Learning from Lincoln

Scholars unanimously acclaim Abraham Lincoln as a great leader. More books have been written about his life than any other U.S. president. As a boy, Lincoln’s own heroes were the Founding Fathers. He avidly studied their lives and was shaped by their values and conduct.6

Lincoln shows that leaders are not either-or people; they are masters of paradox. They care about the mission, and they care about the people. They focus on doing the right thing and doing things right, not one without the other. They think feel and act for the benefit of others and, in so doing, are true to themselves. They pursue the large and attend to the small, knowing that both matter. They are risk-taking and innovative, as well as patient and calculating. Lincoln could put his foot down firmly and be decisive without question, and at the same time, he was considerate and compassionate in all of his dealings. This is the kind of leader the world needs and the kind of leader that Abraham Lincoln was:

                      The people were divided and the nation was at war. Prejudice, cruelty, sickness, and death all waited at the door. In this hour, Abraham Lincoln called to Washington a soldier from the field. He wanted to talk with him about something important. The soldier was a good-hearted man, but he had neglected his mother. He had not written her for two years, and she believed him killed. She had asked the president if he could locate his grave. Lincoln talked with the young man sternly, but not unkindly. He told him that he must write his mother every week beginning now, or be court-martialed for a crime worse than treason: ingratitude. The record shows that one hour later, the young man left. About the time spent, Lincoln said, “It needed doing.”7

Lincoln thought the nation should not be divided and he thought the slaves should be freed. He was committed to these great goals. He also thought a mother should be spared unnecessary sorrow and grief, and that a son should be grateful and kind. He thought all these things needed doing and he did them because he cared. There may be no such thing as a perfect leader, but Lincoln was close. Those who would be effective leaders can learn from his good example.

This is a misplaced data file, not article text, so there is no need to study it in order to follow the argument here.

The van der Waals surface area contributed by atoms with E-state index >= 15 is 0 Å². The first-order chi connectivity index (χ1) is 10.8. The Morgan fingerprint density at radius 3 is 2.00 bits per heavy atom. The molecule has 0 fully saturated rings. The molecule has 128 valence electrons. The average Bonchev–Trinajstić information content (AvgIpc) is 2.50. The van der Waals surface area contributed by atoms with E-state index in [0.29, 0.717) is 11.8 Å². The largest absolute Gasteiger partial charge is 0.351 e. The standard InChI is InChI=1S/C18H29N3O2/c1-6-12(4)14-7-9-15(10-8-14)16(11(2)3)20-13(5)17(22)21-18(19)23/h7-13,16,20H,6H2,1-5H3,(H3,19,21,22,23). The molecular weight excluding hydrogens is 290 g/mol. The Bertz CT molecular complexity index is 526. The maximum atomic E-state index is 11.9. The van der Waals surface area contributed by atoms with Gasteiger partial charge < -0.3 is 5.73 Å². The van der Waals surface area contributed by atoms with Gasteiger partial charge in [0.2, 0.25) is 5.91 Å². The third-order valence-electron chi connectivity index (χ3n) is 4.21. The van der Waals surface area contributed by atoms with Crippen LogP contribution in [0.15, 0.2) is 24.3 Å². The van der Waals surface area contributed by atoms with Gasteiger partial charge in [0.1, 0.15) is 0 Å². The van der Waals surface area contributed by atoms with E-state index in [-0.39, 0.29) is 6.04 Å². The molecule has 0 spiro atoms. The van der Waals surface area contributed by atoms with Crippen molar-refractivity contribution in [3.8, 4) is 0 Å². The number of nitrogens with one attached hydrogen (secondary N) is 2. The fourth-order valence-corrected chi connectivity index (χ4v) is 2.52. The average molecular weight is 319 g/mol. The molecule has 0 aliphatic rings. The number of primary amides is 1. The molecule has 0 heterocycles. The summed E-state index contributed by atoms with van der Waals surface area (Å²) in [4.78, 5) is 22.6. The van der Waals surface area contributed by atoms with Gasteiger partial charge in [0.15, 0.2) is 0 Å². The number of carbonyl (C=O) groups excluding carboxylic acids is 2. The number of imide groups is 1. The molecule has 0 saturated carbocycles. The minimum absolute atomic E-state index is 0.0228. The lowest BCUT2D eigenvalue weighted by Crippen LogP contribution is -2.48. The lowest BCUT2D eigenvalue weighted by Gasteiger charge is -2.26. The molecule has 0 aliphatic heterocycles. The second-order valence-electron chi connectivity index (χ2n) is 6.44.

People who visit The Lincoln Memorial in Washington, D.C. will notice his statue with one hand closed and the other open. The left hand is clinched in a fist symbolizing determination to preserve the nation, while the right hand is open, representing compassion in welcoming the South back into the Union. Lincoln thought that what matters to people is not style, but substance; not the entrance, but the exit. By word or deed, the caring leader makes the world a better place. (Visit this site for more). The successful leader cares about the work and cares about the people.


1.M. Mayeroff, On Caring (New York: William Morrow, 1990); and W. Bennis, “The Seven Ages of Leadership,” in J. Gallows, ed., Business Leadership (New York: Jossey-Bass, 2008).

2. P. Pitcher, The Drama of Leadership (New York: Wiley, 1997); J. Shaffer, The Leadership Solution (New York: McGraw Hill, 2000).

3. L. Iacocca, Iacocca (New York: Bantam Books, 2007).

4. P. Pritchett, Firing Up Commitment during Organizational Change (Dallas, TX: Pritchett, 2014).

5. C. Francis, “Hippocratic Oath for Executives,” in J. Sargent, ed., What Every Executive Should Know about the Art of Leadership (Chicago: Dartnell, 1964), p.24.

6. G. Goethals et al., Encyclopedia of Leadership, vol.2 (Thousand Oaks, CA: Sage, 2004), pp. 911-15; D. Goodwin, Team of Rivals (New York: Simon & Schuster, 2006).

7. D. Phillips, Lincoln on Leadership (New York: Hachette Book Group, 1991).

Related Readings

Leadership by James Macgregor Burns

The Effective Executive by Peter Drucker

Team of Rivals by Doris Kearns Goodwin

About the Author

George Manning is a professor emeritus of psychology at Northern Kentucky Univer­sity. He is a consultant to business, industry, and government, serving such clients as the AMA, AT&T, General Electric, IBM, Duke Energy, the United Auto Workers, Young Presidents’ Organization, the U.S. Navy, and the National Institutes of Health. He lectures on economic and social issues, including quality of work-life, workforce values, and business ethics. He maintains an active program of research and writing in organizational psychology. His current studies and interests include the changing meaning of work, leadership ethics, and coping skills for personal and social change.